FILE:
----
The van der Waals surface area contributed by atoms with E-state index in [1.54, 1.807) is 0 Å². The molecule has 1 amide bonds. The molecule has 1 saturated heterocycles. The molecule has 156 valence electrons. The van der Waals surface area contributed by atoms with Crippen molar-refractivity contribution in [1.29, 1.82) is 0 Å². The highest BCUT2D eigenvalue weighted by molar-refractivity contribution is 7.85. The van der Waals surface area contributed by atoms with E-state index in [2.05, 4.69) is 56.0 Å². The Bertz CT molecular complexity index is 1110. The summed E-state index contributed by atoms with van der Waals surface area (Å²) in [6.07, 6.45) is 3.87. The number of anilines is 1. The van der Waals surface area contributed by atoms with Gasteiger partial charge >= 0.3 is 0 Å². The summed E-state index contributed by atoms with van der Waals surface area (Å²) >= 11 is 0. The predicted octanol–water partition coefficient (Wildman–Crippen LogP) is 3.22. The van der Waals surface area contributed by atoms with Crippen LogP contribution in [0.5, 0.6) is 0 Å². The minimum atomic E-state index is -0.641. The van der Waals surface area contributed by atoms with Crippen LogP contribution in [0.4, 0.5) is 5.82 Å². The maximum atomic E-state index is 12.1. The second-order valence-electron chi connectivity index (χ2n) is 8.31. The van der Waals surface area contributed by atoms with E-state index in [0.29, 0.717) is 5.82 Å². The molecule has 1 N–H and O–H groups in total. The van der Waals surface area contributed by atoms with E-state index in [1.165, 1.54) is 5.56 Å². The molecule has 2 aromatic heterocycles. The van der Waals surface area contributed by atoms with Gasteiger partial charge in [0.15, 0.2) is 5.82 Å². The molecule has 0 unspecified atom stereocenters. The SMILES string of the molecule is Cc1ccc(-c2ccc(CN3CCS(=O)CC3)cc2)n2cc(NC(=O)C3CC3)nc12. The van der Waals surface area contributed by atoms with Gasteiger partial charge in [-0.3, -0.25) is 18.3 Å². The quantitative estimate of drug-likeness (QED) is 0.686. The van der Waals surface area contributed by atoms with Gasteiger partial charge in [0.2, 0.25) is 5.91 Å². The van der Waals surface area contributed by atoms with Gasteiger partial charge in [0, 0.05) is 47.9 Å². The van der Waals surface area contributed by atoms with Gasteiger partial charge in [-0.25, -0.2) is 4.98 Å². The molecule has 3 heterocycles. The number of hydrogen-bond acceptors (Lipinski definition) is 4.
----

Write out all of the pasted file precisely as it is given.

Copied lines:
The van der Waals surface area contributed by atoms with E-state index in [1.54, 1.807) is 0 Å². The molecule has 1 amide bonds. The molecule has 1 saturated heterocycles. The molecule has 156 valence electrons. The van der Waals surface area contributed by atoms with Crippen molar-refractivity contribution in [1.29, 1.82) is 0 Å². The highest BCUT2D eigenvalue weighted by molar-refractivity contribution is 7.85. The van der Waals surface area contributed by atoms with E-state index in [2.05, 4.69) is 56.0 Å². The Bertz CT molecular complexity index is 1110. The summed E-state index contributed by atoms with van der Waals surface area (Å²) in [6.07, 6.45) is 3.87. The number of anilines is 1. The van der Waals surface area contributed by atoms with Gasteiger partial charge >= 0.3 is 0 Å². The summed E-state index contributed by atoms with van der Waals surface area (Å²) >= 11 is 0. The predicted octanol–water partition coefficient (Wildman–Crippen LogP) is 3.22. The van der Waals surface area contributed by atoms with Crippen LogP contribution in [0.5, 0.6) is 0 Å². The minimum atomic E-state index is -0.641. The van der Waals surface area contributed by atoms with Crippen LogP contribution in [0.4, 0.5) is 5.82 Å². The maximum atomic E-state index is 12.1. The second-order valence-electron chi connectivity index (χ2n) is 8.31. The van der Waals surface area contributed by atoms with E-state index in [0.29, 0.717) is 5.82 Å². The molecule has 1 N–H and O–H groups in total. The van der Waals surface area contributed by atoms with E-state index in [1.165, 1.54) is 5.56 Å². The molecule has 2 aromatic heterocycles. The van der Waals surface area contributed by atoms with Gasteiger partial charge in [0.15, 0.2) is 5.82 Å². The molecule has 0 unspecified atom stereocenters. The SMILES string of the molecule is Cc1ccc(-c2ccc(CN3CCS(=O)CC3)cc2)n2cc(NC(=O)C3CC3)nc12. The van der Waals surface area contributed by atoms with Gasteiger partial charge in [-0.3, -0.25) is 18.3 Å². The quantitative estimate of drug-likeness (QED) is 0.686. The van der Waals surface area contributed by atoms with Gasteiger partial charge in [0.2, 0.25) is 5.91 Å². The van der Waals surface area contributed by atoms with Gasteiger partial charge in [0, 0.05) is 47.9 Å². The van der Waals surface area contributed by atoms with Gasteiger partial charge in [-0.25, -0.2) is 4.98 Å². The molecule has 3 heterocycles. The number of hydrogen-bond acceptors (Lipinski definition) is 4.